was unwilling to risk the fate of the Bill by sending it back to the House of Lords with any alterations. He was averse to a conference, because the effect would be the substitution of a clause very little better in its nature than the present. Both the amended clause and the clause as originally framed, affirmed the principle of a rating on the electoral division instead of an union rating, and both were, in his opinion, on that account, equally liable to objection. It was very much to be feared that the towns in Ireland, and especially the seaport towns, would be only stages and halting-places from which the paupers would be distributed along the British coast, as opportunity served, unless the Legislature would step in and do something to prevent the mischief. Even at the present moment, while famine and pestilence were abroad, the clearance system was going on to a frightful extent in Ireland, and this it was that caused the towns to be overcrowded. He was in receipt of advices that very morning from Ireland, which showed that the system prevailed to a large extent, in spite of famine and fever, and that landlords in various parts of the country were resorting to all possible means to evict their tenantry, and drive them into the towns or to England, or any where in fact off the land. Some cases of eviction had been detailed to him, which were calculated to excite the deepest feeling of horror; but he would not trouble the House with the afflicting details. In the county of Mayo it was a thing of constant occurrence to see whole villages raised to the ground, the houses torn down, and the miserable population hunted about like brutes. In the county Cork, the same scenes were witnessed; and even in Skibbereen, of such melancholy celebrity, they were of not infrequent occurrence. One dreadful case in the latter place had been mentioned to him, where a landlord set fire to the house of a tenant in order to evict him, while the wretched occupant was lying within in a state of fever. Another case of still greater aggravation was reported to him as having taken place in the county of Waterford. It had been brought under his notice by a noble Lord in the other House, and he had been in correspondence respecting it, with the Rev. Dr. Fogarty, the Catholic priest of Lismore. It appeared that within the last three weeks or a month, no less than 140 houses had been thrown down on the estate of a Mr. Usher. [Mr. OSBORNE: Mr. Usher has contradicted the statement.] He had it on the authority of the Catholic clergyman of Lismore, who, he was sure, was quite incapable of a misrepresentation. That an eviction had taken place was beyond all question; and he believed that it was equally undeniable that some forty or fifty families had been turned adrift at the moment when famine and fever were desolating the land. They were earthed from their poor holdings, and could not take shelter in the cabins of any other tenants, for any tenant who accommodated them was sure of being himself evicted. While this unhappy state of things went on, a large number of destitute creatures naturally fled for refuge to the towns. The result, he thought, must be, that some measure must be passed for the protection as well of the towns of Ireland as of England. Was the hon. Member for Roscommon informed of the fact that authorities in Ireland of corporate towns had subscribed to load vessels with paupers to convey them to the shores of England, and that private subscriptions had been going on to a great extent for the same purpose? And so long as they could for the small sum of from 2s. 6d. to 10s. send paupers over to England, it was clear that it would be cheaper for them to send them to England than to maintain them in Ireland. He conceived it was not fair, or just, or tolerable, that the mass of pauperism in Ireland should be shifted in this unhandsome, underhand, and knavish way on the people of this country.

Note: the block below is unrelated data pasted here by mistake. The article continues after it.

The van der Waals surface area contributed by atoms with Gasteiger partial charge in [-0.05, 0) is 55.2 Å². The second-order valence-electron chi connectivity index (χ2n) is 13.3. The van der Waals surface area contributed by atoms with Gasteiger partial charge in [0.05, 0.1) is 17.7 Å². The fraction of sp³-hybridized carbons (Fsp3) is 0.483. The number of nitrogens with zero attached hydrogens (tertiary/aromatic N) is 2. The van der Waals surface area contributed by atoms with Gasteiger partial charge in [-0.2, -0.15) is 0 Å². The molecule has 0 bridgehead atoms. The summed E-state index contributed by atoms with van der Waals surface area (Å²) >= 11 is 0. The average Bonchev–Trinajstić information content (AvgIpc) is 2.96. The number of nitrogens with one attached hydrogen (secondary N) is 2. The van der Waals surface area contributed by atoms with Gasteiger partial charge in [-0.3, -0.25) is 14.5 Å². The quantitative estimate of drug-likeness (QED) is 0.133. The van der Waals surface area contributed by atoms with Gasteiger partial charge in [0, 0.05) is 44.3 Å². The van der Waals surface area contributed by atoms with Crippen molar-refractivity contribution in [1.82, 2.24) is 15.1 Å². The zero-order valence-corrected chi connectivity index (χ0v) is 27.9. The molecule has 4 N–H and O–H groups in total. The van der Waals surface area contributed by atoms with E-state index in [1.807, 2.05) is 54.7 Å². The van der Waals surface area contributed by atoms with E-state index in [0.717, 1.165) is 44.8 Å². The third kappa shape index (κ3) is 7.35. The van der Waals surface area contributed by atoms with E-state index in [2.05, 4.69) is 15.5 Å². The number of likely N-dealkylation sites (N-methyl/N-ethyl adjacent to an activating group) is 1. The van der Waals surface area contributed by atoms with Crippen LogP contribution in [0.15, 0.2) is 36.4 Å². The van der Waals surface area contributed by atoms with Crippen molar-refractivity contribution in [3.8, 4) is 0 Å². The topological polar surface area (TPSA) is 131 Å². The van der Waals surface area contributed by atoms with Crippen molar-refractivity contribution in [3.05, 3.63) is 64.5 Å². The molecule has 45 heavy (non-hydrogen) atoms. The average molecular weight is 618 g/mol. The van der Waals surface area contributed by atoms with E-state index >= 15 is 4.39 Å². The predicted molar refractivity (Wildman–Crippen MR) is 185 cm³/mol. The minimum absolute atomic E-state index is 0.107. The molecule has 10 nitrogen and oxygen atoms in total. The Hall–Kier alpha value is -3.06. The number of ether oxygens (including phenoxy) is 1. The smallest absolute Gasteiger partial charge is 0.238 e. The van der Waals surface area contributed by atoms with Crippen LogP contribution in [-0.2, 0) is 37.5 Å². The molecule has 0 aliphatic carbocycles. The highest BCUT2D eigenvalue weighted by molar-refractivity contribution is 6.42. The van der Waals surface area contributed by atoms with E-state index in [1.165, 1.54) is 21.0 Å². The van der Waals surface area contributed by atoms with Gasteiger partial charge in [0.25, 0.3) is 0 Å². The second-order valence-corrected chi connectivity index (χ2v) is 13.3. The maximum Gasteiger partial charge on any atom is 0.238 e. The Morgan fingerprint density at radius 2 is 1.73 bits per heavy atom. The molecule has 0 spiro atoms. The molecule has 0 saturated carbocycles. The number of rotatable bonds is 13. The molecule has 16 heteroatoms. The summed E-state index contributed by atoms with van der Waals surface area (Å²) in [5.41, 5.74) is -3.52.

I am Member for the borough of Dungarvon, to which the hon. Gentleman has referred; and although it may be judicious on the part of the Government to prefer to retain the Bill as it now is, and to acquiesce in the somewhat territorial Amendment of the House of Lords rather than abandon the measure, I cannot help saying that I regret exceedingly this Amendment was introduced in the House of Lords. I think the Government were right in their original view, although, at the same time, it may be judicious on their part to avoid a collision between the two branches of the Legislature, especially in a crisis of such extreme difficulty as the present. At the same time I think it is not inappropriate on my part, as Member for the borough of Dungarvon, to enter my protest against the Amendment. I am connected with some property in the town of Nenagh, and with property at the distance from it of about twenty miles. In the town of Nenagh, a year ago, the rate was 4s. 6d. in the pound; and at the distance of twenty miles from that town, in the electoral division to which I am referring, the rate at the same time was only 2d. in the pound. What a monstrous contrast!—4s. 6d. in the town—a town surcharged with pauperism, a town pregnant with pestilence, and 2d. only at the distance of twenty miles from that town. In the town of Thurles, near which I reside, the rate is enormous; but at the distance of a few miles from the town of Thurles the rate is only a few pence in the pound. And here I cannot help saying that I think the interests of the towns in Ireland are not sufficiently represented; and I cannot help lamenting that there is such a contrast between the representation of England and of Ireland in that particular. The county representation of Ireland consists of 64 Members, and there are but 41 borough Members. In this country there are 144 county Members only, and there is a vast majority of the borough Members. Therefore, I remark, that while the interests of the towns in this country are always supported, the interests of the territorial proprietors in Ireland are sustained. Now, with regard to the county of Tipperary, I apprehend the worst results from this Amendment; in the town of Carrick-on-Suir with about 12,000 inhabitants, in Thurles, in Tipperary with about 7,000, in Nenagh with 11,000 or 12,000, in Roscrea, in Borrisokane, and in other towns in that county. There you have a large mass of population within narrow precincts, and requiring a large expenditure. Where are the means, I ask, for employing the pauperism of those towns? There are the means of occupying the people in the electoral districts in the country—the spade is to be used, the plough is to be used, the bog is to be reclaimed, the mountain is to be cultivated—but how are you to employ the paupers in the towns? What is to be done with the poor? I am convinced that the original view of the Government was right—that the Lords have made a most signal mistake; and I am sure there will be a call from the people of Ireland, in the next Parliament, to alter the Bill.